The first step to changing the world is asking the right questions. The right question is, “Why is it that while African-Americans make up only 13% of drug users in America, they comprise 37% of those put in prison for drug use?” or “Why is the poverty rate among women head of households in Allegany County higher than the national average?” and of course, the most important question, “What could we do to change that?” If no one asks those questions — if everyone just accepts the status quo and accepts the authority of the systems and institutions over us as inevitable, then nothing will change. Step one is simple and obvious and unfortunately, rarely done: it is to dare to ask the right questions.
2. Believe that change is possible. Asking the right questions can lead to greater understanding but greater understanding doesn’t lead to change if you just sit there with your insight and believe that there do nothing about it.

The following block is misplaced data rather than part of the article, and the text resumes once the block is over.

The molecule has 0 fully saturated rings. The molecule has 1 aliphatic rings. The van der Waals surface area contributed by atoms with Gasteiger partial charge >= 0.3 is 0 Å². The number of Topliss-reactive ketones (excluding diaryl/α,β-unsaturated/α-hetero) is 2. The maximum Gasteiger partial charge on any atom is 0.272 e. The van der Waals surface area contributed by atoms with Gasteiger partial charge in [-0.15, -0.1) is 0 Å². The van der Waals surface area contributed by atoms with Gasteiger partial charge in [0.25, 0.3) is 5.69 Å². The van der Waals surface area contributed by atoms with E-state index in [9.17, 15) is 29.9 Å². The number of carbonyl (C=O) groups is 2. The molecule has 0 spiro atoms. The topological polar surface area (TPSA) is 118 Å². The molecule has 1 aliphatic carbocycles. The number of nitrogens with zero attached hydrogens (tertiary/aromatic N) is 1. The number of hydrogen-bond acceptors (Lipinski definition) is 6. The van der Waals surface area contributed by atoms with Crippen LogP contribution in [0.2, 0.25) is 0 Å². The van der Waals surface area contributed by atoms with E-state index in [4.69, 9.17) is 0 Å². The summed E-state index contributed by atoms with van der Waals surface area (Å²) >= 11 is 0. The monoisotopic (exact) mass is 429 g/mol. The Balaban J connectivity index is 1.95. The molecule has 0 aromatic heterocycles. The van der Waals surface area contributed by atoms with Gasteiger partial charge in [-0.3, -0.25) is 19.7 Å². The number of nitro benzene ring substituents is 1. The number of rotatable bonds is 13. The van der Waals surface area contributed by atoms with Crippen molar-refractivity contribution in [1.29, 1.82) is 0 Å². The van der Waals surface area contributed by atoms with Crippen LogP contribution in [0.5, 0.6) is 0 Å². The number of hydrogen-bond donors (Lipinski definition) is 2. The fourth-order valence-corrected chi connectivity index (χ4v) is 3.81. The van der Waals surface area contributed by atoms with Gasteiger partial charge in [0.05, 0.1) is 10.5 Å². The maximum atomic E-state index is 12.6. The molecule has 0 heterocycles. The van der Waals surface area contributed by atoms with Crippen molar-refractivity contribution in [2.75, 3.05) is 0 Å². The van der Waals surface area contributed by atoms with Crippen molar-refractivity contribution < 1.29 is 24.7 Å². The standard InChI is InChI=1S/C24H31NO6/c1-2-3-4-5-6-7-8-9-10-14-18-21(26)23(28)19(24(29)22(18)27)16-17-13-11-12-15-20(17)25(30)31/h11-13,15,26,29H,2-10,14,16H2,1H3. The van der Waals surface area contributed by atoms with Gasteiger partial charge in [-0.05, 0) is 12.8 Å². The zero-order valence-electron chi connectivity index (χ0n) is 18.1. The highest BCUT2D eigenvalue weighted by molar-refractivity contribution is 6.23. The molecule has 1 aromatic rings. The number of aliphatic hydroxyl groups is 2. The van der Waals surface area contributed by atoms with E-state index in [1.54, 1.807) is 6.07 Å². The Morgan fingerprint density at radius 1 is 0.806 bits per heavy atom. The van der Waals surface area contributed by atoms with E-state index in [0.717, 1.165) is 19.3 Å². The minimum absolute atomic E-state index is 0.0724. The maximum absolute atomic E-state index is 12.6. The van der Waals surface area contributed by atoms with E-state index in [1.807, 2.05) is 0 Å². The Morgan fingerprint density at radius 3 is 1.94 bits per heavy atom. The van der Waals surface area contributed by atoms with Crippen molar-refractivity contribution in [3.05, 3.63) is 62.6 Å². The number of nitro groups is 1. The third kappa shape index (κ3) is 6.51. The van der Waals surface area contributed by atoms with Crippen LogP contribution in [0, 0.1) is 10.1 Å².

The old joke says, “How many church people does it take to change a light bulb?”
“Change the light bulb? What do you mean change the light bulb? My grandfather gave that light bulb to the church. Nobody’s ever changed that light bulb!”
The second step to changing the world is simply to believe that it is possible to change the world; that just because things have always been a certain way doesn’t mean that they have to continue that way. Here is where the young take the lead because the young have the idealism to believe that anything is possible. A young person stepping fresh into the world has the heart of a warrior and is ready to wrestle those dragons into submission. When told, “No one has ever been able to change that,” their response is, “Maybe not, but that’s because they didn’t have me yet!” The certainty of invincibility in the minds of the young, the confidence of their opinions, and the passion of their convictions that often drive their parents and other adults around them crazy are what enable them to be bold in the fight. As we grow older, we become worn out with the struggle, jaded, and bruised and we are tempted to surrender and just accept the status quo because its easier. We might add to the joke about the lightbulb, the members of the church saying, “Why change it? It’s just going to burn out again in a few years anyway.”